The team consisting of the student, parent, teachers, school psychologist and an administrator utilize the basic components of a FBA as described by Wheeler & Richey (2010). First identify and define target behaviors, next conducting behavior observations, the third step is formulating a hypothesis related to the behavior, and finally, conducting a functional analysis (p. 161). Teacher interviews with emphasis on classroom environment, time of day, academic strategies, antecedents and post occurrence behaviors are discussed. In addition, an investigation to what the desirable outcome for the student is addressed. Next an anecdotal recording or A-B-A analysis which identifies the antecedent variables, the actual behaviors exhibited and the consequences that are maintaining the behavior are looked at. A scatter-plot analysis, described by Wheeler and Richey would be appropriate for this situation because the scatter-plot method is effective for measuring the frequency and pattern of the behavior (2010). A hypothesis is generated from the information collected and strategies are put in place to test the hypothesis.

Results from the FBA bring the team to conclude the target behavior is the student cursing, pacing, and threatening the teacher and classmates. The behaviors coincide with the time of class when students are allowed to get out of desks, collaborate with classmates on assignments or work on homework from other classes. The team believes the environment becomes too noisy for the student to concentrate or manage his behavior. The function of the behavior is an attempt to escape. Cook, Crews, Wright, Mayer, Gale, Kraemer & Gresham, (2006) assert understanding the function is cornerstone to teaching functionally equivalent replacement behaviors and allows educators to act proactively in order to deter student problem behavior. Teams must consider function and alter the environmental events that precede and follow the problem behavior in order to effectively change student behavior and follow best practice standards set forth in IDEA (2006).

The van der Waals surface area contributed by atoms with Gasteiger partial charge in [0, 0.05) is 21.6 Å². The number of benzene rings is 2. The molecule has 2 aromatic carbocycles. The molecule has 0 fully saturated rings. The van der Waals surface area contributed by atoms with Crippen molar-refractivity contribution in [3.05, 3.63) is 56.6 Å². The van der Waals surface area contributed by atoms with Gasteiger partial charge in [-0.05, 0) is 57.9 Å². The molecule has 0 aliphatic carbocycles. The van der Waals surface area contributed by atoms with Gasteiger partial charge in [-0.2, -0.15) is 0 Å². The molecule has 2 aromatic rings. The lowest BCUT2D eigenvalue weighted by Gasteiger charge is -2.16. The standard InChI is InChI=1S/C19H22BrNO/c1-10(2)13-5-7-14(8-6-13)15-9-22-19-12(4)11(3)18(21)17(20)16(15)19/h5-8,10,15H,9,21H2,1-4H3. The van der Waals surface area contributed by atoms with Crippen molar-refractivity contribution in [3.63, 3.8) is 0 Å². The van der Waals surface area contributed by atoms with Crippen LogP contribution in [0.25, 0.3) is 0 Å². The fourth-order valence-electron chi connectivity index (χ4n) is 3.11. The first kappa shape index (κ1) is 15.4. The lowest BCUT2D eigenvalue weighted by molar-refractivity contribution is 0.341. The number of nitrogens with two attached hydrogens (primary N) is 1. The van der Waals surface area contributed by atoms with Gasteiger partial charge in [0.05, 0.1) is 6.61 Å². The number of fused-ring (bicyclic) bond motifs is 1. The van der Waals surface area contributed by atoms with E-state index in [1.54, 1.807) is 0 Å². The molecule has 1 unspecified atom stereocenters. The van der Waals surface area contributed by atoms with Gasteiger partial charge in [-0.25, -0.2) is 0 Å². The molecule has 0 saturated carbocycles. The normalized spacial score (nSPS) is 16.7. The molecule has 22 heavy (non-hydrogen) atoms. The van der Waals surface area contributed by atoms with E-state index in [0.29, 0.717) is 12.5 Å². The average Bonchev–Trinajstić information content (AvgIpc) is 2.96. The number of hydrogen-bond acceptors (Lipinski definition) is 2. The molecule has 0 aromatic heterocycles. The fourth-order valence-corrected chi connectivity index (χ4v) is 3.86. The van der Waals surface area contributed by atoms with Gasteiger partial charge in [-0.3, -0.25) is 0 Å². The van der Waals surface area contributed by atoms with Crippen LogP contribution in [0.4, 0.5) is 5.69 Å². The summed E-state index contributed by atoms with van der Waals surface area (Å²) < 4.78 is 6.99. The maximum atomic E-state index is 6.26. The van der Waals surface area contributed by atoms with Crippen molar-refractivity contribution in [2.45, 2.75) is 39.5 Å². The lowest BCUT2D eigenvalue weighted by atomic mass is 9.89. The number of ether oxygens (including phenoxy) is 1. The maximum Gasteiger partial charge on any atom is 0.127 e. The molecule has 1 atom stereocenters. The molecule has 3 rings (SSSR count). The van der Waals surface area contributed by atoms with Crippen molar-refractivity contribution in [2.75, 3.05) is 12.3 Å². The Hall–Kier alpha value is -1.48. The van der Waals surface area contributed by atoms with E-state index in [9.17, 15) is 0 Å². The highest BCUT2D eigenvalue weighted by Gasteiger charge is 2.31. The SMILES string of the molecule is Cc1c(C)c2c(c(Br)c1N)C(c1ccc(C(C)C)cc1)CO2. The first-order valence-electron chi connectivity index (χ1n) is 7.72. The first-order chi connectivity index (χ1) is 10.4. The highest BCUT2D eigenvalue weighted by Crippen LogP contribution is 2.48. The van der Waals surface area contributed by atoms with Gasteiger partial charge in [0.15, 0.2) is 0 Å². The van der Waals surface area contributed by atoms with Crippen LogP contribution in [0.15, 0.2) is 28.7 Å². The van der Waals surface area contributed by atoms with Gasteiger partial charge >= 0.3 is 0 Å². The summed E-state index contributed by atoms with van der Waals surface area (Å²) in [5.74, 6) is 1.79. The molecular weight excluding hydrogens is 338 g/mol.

Once the FBA is complete, staff planning for intervention begins focusing on teaching appropriate replacement behaviors while simultaneously developing routines and making environmental adjustments necessary to predict success (Scott and Caron, 2005). The team develops an intervention plan that addresses the target behavior, function of the behavior and how it serves the student, the potential replacement behaviors that would give the student the same sought after results while eliminating the target behaviors. Additionally, the team eliminates any previously attempted interventions (Wheeler & Richey, 2010). Intervention strategies for the student include allowing the student to appropriately request a pass from the teacher to leave the room when the student feels like wanting to swear or lash out at classmates. Upon receiving the pass, the student must report to his Life Skills teacher and complete class work in a quiet space within the Life Skills room. The process of FBA is ongoing and intervention strategies must be monitored and adjusted as needed.

The 1997 Reauthorization of IDEA has clearly mandated to public schools across America the importance of providing a FBA for students who exhibit challenging behaviors at school. FBA are the precursor to the BSP and must be completed in a systematic format and in the student’s natural environment, i.e., the classroom or on the school campus. Interviews, observations and situation specific data collection procedures help the team determine the environmental variables that influence the problematic behavior. The FBA affords the student, school professionals and families a user friendly way to address problematic behaviors in a research based, proactive and positive way (Wheeler & Richey, 2010).